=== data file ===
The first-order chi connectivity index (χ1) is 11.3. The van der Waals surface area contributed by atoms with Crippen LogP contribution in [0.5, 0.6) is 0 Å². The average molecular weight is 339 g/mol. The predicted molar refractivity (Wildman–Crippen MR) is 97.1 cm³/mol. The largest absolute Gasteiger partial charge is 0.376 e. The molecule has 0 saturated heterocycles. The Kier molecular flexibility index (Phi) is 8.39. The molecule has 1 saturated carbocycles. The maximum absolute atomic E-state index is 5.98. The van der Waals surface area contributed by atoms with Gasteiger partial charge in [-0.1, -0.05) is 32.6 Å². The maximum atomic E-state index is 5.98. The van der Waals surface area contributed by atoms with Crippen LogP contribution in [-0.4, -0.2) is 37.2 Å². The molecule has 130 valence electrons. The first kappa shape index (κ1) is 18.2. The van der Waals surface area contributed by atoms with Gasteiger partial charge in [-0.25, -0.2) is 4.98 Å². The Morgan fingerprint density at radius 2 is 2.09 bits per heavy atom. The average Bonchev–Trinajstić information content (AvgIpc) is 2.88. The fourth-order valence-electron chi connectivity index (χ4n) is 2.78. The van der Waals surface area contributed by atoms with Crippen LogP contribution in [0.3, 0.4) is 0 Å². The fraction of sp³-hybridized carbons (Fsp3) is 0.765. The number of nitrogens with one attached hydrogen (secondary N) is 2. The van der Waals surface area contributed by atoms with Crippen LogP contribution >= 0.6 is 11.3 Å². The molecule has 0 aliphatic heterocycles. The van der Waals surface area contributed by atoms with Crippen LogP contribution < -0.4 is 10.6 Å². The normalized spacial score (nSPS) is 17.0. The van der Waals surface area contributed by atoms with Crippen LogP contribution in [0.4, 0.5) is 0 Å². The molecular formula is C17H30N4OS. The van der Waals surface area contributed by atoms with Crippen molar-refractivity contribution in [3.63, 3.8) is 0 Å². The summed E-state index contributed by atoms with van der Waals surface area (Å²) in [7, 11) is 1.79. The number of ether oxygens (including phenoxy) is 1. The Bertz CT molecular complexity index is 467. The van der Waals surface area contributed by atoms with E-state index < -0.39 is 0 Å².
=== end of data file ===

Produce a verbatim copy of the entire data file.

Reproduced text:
The first-order chi connectivity index (χ1) is 11.3. The van der Waals surface area contributed by atoms with Crippen LogP contribution in [0.5, 0.6) is 0 Å². The average molecular weight is 339 g/mol. The predicted molar refractivity (Wildman–Crippen MR) is 97.1 cm³/mol. The largest absolute Gasteiger partial charge is 0.376 e. The molecule has 0 saturated heterocycles. The Kier molecular flexibility index (Phi) is 8.39. The molecule has 1 saturated carbocycles. The maximum absolute atomic E-state index is 5.98. The van der Waals surface area contributed by atoms with Gasteiger partial charge in [-0.1, -0.05) is 32.6 Å². The maximum atomic E-state index is 5.98. The van der Waals surface area contributed by atoms with Crippen LogP contribution in [-0.4, -0.2) is 37.2 Å². The molecule has 130 valence electrons. The first kappa shape index (κ1) is 18.2. The van der Waals surface area contributed by atoms with Gasteiger partial charge in [-0.25, -0.2) is 4.98 Å². The Morgan fingerprint density at radius 2 is 2.09 bits per heavy atom. The average Bonchev–Trinajstić information content (AvgIpc) is 2.88. The fourth-order valence-electron chi connectivity index (χ4n) is 2.78. The van der Waals surface area contributed by atoms with Crippen LogP contribution in [0.3, 0.4) is 0 Å². The fraction of sp³-hybridized carbons (Fsp3) is 0.765. The number of nitrogens with one attached hydrogen (secondary N) is 2. The van der Waals surface area contributed by atoms with Crippen LogP contribution >= 0.6 is 11.3 Å². The molecule has 0 aliphatic heterocycles. The van der Waals surface area contributed by atoms with Crippen LogP contribution < -0.4 is 10.6 Å². The normalized spacial score (nSPS) is 17.0. The van der Waals surface area contributed by atoms with Crippen LogP contribution in [0.4, 0.5) is 0 Å². The molecular formula is C17H30N4OS. The van der Waals surface area contributed by atoms with Crippen molar-refractivity contribution in [3.63, 3.8) is 0 Å². The summed E-state index contributed by atoms with van der Waals surface area (Å²) in [7, 11) is 1.79. The number of ether oxygens (including phenoxy) is 1. The Bertz CT molecular complexity index is 467. The van der Waals surface area contributed by atoms with E-state index < -0.39 is 0 Å².